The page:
Workplaces as holy ground
According to our data, 86 percent of Christians who attend church weekly say their faith helps them to experience meaning and purpose in their daily work tasks. We anticipate that the ways in which this occurs may need to be reimagined as COVID-19 turns our work and workplaces inside out. Seeing our particular place of work — whether it is in our home, at a medical facility, in a grocery store, or on a delivery truck — as a place where God is present and active, helps us find meaning in our work. Perhaps we should see our workplaces as holy ground as well. In these spaces we can connect with God and see what God wants to accomplish through us and our work.
Pastors have a particular role
Our data also shows 78 percent of people say they never talk with a pastor or faith leader about workplace issues. They feel that some issues are too trivial to raise with their pastors; many often discuss serious issues with a spouse or close friend or colleague. However, it may be difficult to talk with a spouse when s/he is your new “colleague.” And there may be no private time to talk with close friends about new “workplace issues” when the entire family is home. This may be the optimal time for pastors and faith leaders among us to help us reimagine what it means to integrate faith and work. In unsettled times people are often open to new ways of seeing and imagining things. People who attend church regularly but have never thought about the integration of their faith and their work will be forced through shelter in place and social distancing requirements to bring all spheres of their life together — literally under one roof. Now more than ever they may be willing to think about the intersections of their faith and their work and their family. Pastors and church leaders could provide guidance on how to do this in new ways.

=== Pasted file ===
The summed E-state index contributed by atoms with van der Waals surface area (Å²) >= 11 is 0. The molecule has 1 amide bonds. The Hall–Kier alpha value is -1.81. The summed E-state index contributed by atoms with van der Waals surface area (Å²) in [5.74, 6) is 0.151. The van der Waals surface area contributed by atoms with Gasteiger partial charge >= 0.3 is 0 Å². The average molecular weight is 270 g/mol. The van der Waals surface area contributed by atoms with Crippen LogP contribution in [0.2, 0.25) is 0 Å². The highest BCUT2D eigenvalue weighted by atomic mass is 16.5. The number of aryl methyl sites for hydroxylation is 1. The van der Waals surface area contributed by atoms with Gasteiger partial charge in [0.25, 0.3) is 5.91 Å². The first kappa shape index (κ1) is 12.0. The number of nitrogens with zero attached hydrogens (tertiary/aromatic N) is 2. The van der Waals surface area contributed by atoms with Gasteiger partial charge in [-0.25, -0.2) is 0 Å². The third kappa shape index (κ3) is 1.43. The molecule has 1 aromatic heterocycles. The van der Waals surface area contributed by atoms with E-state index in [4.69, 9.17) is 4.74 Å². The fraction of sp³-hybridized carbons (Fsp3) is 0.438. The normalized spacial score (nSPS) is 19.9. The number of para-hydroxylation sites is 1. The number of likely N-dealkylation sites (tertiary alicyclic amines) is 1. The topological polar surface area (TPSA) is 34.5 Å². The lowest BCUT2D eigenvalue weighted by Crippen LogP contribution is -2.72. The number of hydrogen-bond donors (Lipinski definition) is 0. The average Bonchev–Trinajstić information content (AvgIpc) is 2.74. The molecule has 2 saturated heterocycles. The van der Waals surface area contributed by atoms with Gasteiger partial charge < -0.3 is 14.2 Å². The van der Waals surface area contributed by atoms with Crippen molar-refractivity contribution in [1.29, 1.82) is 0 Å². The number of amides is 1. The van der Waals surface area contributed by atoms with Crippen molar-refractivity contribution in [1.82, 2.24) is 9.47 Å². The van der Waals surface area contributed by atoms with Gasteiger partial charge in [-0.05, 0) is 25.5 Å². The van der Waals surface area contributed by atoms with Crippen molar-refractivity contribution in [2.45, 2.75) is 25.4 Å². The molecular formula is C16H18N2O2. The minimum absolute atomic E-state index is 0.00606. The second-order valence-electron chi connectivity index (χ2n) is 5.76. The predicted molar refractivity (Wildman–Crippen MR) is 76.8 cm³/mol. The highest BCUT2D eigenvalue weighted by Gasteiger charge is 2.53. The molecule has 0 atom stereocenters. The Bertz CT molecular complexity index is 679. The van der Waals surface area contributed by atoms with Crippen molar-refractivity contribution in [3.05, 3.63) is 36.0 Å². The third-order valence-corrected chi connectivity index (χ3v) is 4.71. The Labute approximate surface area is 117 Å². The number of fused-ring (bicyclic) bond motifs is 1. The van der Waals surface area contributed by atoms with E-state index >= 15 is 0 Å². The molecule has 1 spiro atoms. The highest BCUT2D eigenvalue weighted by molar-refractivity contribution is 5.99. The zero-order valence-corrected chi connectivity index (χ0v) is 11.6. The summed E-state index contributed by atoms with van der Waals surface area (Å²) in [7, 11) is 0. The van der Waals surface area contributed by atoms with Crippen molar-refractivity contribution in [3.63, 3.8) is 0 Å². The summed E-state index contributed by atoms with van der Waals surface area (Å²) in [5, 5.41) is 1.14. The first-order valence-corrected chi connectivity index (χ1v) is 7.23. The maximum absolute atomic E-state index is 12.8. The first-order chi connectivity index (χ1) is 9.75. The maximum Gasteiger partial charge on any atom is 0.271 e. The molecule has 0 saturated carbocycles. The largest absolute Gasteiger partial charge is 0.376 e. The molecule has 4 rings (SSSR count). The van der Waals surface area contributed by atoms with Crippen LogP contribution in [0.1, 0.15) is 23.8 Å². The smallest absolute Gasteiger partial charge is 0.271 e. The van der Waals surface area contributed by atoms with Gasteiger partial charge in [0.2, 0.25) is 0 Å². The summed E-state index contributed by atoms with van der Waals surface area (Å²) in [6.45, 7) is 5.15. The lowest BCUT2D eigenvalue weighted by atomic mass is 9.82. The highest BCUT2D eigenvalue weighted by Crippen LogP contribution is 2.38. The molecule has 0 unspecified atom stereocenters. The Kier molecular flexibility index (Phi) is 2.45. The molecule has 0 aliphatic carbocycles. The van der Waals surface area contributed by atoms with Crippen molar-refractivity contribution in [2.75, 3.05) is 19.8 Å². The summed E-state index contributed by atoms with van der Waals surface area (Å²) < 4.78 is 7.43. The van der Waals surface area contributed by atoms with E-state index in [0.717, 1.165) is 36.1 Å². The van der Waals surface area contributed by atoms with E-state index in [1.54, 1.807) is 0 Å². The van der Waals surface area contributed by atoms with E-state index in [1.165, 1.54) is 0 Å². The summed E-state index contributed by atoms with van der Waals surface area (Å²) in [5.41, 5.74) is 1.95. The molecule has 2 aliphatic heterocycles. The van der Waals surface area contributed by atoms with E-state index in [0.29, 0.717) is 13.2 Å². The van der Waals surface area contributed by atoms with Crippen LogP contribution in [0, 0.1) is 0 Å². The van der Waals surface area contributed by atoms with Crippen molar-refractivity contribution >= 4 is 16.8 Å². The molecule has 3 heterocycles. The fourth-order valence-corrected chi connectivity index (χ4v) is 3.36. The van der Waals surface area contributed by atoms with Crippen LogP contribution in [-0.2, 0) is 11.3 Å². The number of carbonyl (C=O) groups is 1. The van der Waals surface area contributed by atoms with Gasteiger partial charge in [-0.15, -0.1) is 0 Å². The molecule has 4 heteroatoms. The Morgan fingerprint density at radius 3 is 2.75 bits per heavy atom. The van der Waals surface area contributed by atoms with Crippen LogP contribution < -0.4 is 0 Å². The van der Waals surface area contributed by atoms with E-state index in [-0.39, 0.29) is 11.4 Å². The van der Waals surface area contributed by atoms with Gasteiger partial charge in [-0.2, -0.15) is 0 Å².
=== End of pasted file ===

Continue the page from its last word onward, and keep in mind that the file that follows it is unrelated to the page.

Receive each day
Over and over again in Scripture we are exhorted to “fear not.” Jesus encourages us not to worry about the future, “for each day has enough trouble of its own.” In a time with so many unknowns, there are some things that the Christian does know: God is always working for our good; and nothing in this world — COVID-19 or otherwise — can separate us from the love of Christ. As we go out to work, or work from home, may we help others to be grounded in these truths.
Editor's note: This article was co-authored by three writers, as seen below.
Denise Daniels is a professor of management and executive producer of the Faith & Co film series (www.faithand.co) at Seattle Pacific University; she recently coauthored Working in the Presence of God: Spiritual Practices for Everyday Work (Daniels & Vandewarker).
Elaine Howard Ecklund is Herbert S. Autrey Chair of Social Sciences at Rice University, where she also directs the Religion and Public Life Program. Her forthcoming book is Why Science and Faith Need Each Other: Eight Shared Values that Move Us Beyond Fear (Brazos, May 2020).
Deidra Carroll Coleman is a DrPH candidate at the University of Texas Health Science Center at Houston, studying health promotion and behavioral sciences. She is also a research project manager with the Religion and Public Life Program at Rice University.